Under the COVID-19 restrictions, experts and advocates have raised concern over anticipated increases in domestic violence and child abuse. Less attention, however, has been paid to elder abuse. World Elder Abuse Awareness Day is June 15, so it’s a good time to take note.
Studies carried out before COVID-19 indicate that one in six older adults will experience some form of mistreatment: financial, neglect, psychological, physical, or sexual. Given the widespread economic hardship lockdown conditions have created, and the regrettable narrative pitting protection of disproportionately at-risk elders against an early return to “normal” life, we can expect that rates of elder mistreatment are even higher in the present situation.
Recognizing the gravity of this issue, the National Collaboratory to Address Elder Mistreatment, funded by The John A. Hartford Foundation and the Gordon and Betty Moore Foundation, developed a set of simple tools and guidelines to enable staff in emergency departments (EDs) to efficiently screen and appropriately refer older adults seen in the ED, traditionally one of the few places where vulnerable patients may seek care. This model is now being tested for feasibility at sites in five states.
Despite the unprecedented demands many EDs currently face, sites have continued to screen older patients, affirming their understanding that the risk of elder mistreatment remains grave and growing. However, sites are seeing fewer older adults, likely as a result of the strong messaging to stay away from the hospital for noncritical conditions.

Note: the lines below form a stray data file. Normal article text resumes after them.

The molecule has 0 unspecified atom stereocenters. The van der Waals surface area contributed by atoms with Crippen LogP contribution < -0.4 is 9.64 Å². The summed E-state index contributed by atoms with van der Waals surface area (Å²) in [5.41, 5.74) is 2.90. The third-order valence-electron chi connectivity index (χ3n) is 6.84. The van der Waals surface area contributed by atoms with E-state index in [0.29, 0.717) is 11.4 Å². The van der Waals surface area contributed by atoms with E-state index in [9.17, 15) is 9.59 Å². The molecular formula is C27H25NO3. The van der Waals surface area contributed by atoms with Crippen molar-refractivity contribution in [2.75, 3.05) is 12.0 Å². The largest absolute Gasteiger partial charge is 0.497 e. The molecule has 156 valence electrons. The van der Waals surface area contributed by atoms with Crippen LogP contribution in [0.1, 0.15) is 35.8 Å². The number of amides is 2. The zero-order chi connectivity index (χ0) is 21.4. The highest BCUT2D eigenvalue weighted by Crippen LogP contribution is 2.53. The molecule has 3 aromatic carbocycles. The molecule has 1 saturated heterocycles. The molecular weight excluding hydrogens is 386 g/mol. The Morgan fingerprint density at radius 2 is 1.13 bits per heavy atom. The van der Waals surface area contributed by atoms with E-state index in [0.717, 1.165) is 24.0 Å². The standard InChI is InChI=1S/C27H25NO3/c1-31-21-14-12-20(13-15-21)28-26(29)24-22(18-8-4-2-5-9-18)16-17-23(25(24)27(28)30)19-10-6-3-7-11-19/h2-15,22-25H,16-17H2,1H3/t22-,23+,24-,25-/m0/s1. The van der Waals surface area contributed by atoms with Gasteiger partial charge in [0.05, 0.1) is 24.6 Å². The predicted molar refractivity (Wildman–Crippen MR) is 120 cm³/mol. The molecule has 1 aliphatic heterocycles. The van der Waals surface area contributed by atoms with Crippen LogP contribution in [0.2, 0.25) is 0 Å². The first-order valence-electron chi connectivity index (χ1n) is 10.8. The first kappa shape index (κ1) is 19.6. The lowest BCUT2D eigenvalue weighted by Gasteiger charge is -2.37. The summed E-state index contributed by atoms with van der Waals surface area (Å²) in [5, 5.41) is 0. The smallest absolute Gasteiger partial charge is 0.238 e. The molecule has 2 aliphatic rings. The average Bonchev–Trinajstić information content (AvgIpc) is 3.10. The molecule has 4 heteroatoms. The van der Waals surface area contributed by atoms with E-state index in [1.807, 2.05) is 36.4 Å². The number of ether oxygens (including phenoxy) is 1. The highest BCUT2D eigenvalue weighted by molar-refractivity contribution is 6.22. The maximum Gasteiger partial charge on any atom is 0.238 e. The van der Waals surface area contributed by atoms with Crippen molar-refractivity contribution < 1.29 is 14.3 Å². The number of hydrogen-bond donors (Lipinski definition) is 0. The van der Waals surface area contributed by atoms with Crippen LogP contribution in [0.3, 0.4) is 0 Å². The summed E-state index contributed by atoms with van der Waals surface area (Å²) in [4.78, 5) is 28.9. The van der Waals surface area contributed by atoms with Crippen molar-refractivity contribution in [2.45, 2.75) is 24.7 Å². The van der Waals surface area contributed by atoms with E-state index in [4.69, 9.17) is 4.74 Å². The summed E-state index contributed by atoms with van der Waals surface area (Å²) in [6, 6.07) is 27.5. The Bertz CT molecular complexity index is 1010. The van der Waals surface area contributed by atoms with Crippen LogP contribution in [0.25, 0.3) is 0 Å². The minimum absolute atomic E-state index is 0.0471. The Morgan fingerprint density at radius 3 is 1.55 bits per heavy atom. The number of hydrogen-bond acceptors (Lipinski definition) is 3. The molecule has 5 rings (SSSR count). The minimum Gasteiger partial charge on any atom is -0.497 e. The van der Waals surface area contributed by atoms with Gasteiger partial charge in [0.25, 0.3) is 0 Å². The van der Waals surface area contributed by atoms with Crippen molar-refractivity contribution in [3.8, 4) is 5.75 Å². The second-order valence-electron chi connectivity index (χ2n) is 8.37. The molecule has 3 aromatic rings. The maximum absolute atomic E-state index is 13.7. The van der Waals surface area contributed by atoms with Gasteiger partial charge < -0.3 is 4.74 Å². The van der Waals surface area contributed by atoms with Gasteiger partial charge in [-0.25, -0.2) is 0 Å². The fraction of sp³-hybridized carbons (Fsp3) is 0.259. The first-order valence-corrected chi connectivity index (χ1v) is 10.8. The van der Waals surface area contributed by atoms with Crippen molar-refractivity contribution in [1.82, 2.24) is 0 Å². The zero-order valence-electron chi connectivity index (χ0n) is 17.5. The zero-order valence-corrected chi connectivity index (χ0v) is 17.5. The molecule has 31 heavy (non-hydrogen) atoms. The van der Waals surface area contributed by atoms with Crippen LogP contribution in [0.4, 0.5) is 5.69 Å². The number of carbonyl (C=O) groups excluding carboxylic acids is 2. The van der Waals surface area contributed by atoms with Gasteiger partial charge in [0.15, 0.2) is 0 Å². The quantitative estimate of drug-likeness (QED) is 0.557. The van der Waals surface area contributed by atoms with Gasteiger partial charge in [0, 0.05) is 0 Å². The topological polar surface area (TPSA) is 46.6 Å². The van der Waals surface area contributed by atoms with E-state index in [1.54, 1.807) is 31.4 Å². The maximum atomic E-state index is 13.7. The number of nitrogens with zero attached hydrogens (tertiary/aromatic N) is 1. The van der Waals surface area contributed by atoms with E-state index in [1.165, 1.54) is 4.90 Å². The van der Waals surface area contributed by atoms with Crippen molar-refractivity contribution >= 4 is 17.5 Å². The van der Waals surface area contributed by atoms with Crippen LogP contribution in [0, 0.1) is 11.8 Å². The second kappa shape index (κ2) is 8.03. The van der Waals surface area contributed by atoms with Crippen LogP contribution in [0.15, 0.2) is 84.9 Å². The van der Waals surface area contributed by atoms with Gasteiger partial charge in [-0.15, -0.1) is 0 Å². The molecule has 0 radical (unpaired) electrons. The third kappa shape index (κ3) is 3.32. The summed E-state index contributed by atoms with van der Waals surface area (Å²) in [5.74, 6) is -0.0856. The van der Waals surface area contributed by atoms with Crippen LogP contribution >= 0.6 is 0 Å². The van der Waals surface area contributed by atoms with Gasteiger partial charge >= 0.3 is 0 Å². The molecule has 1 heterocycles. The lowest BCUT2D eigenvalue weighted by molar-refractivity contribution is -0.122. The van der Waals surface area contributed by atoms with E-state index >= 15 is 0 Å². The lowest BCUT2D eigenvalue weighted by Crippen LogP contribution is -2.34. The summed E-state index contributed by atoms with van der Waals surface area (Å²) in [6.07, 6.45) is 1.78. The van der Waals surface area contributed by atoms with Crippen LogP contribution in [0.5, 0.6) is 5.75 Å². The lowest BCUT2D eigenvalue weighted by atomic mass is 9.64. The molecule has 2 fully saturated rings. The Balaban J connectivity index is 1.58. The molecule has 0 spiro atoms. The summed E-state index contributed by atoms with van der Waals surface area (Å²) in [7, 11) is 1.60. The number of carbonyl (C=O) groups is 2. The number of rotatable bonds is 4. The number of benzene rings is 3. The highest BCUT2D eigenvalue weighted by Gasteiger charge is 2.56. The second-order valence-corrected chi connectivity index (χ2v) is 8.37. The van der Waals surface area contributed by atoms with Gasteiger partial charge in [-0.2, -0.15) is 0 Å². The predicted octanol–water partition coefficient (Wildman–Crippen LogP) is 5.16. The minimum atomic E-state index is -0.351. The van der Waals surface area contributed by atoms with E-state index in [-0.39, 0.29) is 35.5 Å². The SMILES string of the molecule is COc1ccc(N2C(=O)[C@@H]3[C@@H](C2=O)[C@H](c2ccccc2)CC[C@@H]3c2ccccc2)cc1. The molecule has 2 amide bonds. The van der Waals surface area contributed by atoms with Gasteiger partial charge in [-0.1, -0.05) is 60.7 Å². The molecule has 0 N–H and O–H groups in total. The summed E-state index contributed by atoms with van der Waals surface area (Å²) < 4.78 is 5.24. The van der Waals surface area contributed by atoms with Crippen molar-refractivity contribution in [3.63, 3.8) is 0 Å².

Accordingly, we will need a broader response that extends our ability to screen and refer older adults for mistreatment outside of the ED. Several Collaboratory investigators are already at work on these alternative tools, focusing on telemedicine, an increasingly first-line choice for many older adults’ clinical encounters. Additionally the Collaboratory is taking action to involve first responders, Adult Protective Services, and other community resources in keeping older adults safe. Current actions include developing training for EMS practitioners and working with the Administration for Community Living to develop recommendations for collaborative community-based responses.
Work is urgently, and appropriately, underway to better understand the physical and social conditions that make older adults more likely to succumb to COVID-19. But let’s not forget that we already have data demonstrating the dangers older adults too often face in their own homes. And when these people—our parents, our grandparents, our neighbors, our friends—are confined to home, we need to be sure that we can reach and protect them there too.
Will you pick up the phone and check in on an older adult today?
|Kristin Lees Haggerty, an experienced public health researcher, focuses on designing, testing, and disseminating innovations to improve health care for older adults.|
|Rebecca Jackson Stoeckle is an EDC vice president and the director of Private Sector Partnerships, where she directs initiatives in health, technology, aging, and systems change.|